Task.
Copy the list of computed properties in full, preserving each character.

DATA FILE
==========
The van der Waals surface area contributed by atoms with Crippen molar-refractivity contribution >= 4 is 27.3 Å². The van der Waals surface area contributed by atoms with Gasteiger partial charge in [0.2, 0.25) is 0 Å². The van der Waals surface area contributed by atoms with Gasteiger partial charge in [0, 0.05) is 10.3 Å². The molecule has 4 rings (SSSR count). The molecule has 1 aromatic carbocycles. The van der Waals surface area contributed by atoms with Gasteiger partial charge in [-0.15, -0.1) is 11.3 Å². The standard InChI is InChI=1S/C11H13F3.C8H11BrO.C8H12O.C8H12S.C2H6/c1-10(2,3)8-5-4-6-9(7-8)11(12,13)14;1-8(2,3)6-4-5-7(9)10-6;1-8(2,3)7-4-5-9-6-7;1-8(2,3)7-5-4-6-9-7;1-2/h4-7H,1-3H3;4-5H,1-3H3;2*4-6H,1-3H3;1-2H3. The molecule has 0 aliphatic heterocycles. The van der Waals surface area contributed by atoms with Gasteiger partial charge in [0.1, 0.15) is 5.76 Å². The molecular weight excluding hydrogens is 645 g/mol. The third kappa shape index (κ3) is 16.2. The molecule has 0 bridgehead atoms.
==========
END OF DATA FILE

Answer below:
The van der Waals surface area contributed by atoms with Crippen molar-refractivity contribution >= 4 is 27.3 Å². The van der Waals surface area contributed by atoms with Gasteiger partial charge in [0.2, 0.25) is 0 Å². The van der Waals surface area contributed by atoms with Gasteiger partial charge in [0, 0.05) is 10.3 Å². The molecule has 4 rings (SSSR count). The molecule has 1 aromatic carbocycles. The van der Waals surface area contributed by atoms with Gasteiger partial charge in [-0.15, -0.1) is 11.3 Å². The standard InChI is InChI=1S/C11H13F3.C8H11BrO.C8H12O.C8H12S.C2H6/c1-10(2,3)8-5-4-6-9(7-8)11(12,13)14;1-8(2,3)6-4-5-7(9)10-6;1-8(2,3)7-4-5-9-6-7;1-8(2,3)7-5-4-6-9-7;1-2/h4-7H,1-3H3;4-5H,1-3H3;2*4-6H,1-3H3;1-2H3. The molecule has 0 aliphatic heterocycles. The van der Waals surface area contributed by atoms with Gasteiger partial charge in [0.1, 0.15) is 5.76 Å². The molecular weight excluding hydrogens is 645 g/mol. The third kappa shape index (κ3) is 16.2. The molecule has 0 bridgehead atoms.